Staff @ Team Wynd
What is Smog and What Does it Do to you?
Posted on January 15, 2018 at 09:01am
Smog in major American cities before the passage of the Clean Air Act in 1970 is now the stuff of legend. In Los Angeles, not only were the mountains a blur shrouded in fog, people actually wore gas masks to cope with the out-of-control pollution. But now we have strict legislation and government regulation, so everything is fixed, right? Sadly, not.
According to Science Daily, the term “smog” is a combination of the words “smoke” and “fog,” used to refer generally to air pollution. Originally, smog described the mixture of smoke and sulfur dioxide caused by burning coal. With advances in technology, smog now refers to the toxic combination of ozone, sulfur dioxide, nitrogen dioxide, and carbon monoxide, which are found in industrial pollution, vehicle emissions, and incineration. By whatever name, it is a toxic mixture that harms everyone, especially children and senior citizens. It’s also particularly dangerous for people with lung infirmities such as asthma and COPD.
If you want to monitor smog levels, follow the EPA’s Air Quality Index which measures average ozone concentrations in the air over an eight-hour period. If the ozone rate is too high, the EPA will announce that the air is “unhealthy for sensitive groups” or, at a more elevated level, that the air is simply “unhealthy.” If you live in a big city or near a factory, smog is a danger you should be aware of. In addition, smog can be worse in the winter and in low lying areas surrounded by hills where the pollution gets trapped in the valley. Places like New Delhi and Mexico City are famous for terrible air quality, but if you live in places like New York City, Los Angeles, or Houston, you should also take steps to protect yourself.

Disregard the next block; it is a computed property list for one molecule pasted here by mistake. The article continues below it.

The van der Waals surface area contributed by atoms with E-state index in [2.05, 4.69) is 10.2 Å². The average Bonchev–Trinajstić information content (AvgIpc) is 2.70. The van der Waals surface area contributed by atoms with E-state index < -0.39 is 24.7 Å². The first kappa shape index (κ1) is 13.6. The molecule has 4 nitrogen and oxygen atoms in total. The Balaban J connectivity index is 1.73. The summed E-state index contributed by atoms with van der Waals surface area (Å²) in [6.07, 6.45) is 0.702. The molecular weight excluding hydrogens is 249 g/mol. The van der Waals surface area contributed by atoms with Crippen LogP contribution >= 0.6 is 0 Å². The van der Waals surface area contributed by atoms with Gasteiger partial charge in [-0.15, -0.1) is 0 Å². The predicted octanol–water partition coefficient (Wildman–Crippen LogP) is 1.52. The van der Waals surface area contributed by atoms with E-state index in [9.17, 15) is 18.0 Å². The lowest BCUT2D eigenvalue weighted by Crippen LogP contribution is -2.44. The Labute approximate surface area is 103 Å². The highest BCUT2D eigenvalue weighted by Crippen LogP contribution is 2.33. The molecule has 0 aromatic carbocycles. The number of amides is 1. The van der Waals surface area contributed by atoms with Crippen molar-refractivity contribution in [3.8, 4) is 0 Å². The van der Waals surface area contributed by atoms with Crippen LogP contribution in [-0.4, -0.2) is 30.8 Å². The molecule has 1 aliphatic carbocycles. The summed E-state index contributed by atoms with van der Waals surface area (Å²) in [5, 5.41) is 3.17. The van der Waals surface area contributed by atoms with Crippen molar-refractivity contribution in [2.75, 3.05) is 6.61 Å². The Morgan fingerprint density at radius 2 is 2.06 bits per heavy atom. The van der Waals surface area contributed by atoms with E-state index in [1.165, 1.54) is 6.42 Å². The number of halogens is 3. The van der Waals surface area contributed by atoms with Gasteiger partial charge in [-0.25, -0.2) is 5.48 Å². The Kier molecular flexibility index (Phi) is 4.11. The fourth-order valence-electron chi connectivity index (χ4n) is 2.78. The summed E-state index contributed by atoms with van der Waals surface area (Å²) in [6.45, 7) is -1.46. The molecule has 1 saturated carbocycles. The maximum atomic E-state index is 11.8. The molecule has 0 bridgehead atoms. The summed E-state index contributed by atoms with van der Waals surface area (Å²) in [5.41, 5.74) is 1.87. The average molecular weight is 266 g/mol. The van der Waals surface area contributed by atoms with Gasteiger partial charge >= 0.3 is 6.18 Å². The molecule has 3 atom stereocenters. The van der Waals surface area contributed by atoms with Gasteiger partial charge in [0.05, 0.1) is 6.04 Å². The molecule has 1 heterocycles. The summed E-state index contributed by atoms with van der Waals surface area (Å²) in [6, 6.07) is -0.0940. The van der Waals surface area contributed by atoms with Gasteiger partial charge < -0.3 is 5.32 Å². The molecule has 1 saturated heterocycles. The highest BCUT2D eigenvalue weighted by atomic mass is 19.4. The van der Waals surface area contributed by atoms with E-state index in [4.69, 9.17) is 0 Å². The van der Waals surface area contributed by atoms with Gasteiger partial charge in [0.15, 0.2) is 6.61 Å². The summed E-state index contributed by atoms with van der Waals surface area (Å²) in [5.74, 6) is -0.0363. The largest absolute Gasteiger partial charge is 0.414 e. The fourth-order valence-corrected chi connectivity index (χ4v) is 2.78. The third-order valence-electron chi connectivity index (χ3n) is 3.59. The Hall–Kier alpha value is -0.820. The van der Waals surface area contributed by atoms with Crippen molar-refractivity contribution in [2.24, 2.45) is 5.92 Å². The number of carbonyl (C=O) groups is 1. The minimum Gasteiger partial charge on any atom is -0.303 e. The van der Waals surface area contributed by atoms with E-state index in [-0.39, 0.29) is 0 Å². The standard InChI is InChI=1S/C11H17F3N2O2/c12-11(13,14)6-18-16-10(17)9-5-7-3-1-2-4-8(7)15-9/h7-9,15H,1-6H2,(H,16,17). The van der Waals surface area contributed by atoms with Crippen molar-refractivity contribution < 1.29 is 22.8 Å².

It’s important to be aware of smog because it poses a significant hazard to human health. Some of the effects are seemingly minor, such as eye and nose irritation. But while you may be experiencing an itchy nose, the smog is actually drying out the protective membranes in your nose and throat, making it more difficult for your body to fight off illness. Exposure to smog can eventually reduce lung capacity, leading to shortness of breath, pain when breathing deeply, and coughing.
But don’t worry, there are many things you can do to keep yourself safe. For instance, avoid spending time outdoors and engaging in strenuous exercise when the ozone levels are high. Getting an air purifier will clean most of the pollutants out of your air and getting a portable air purifier will allow you to continue breathing clean air wherever you go. Putting plants in your home can also help reduce the harmful particulates in your air and help freshen the air. If you want more personalized protection, consider using an air quality tracking app like Air Bubbles that will monitor your immediate area and let you know if the air quality gets bad.
Smog is all around us in cities and industrial areas, but by taking some of these precautions we can reduce our exposure and continue to stay healthy.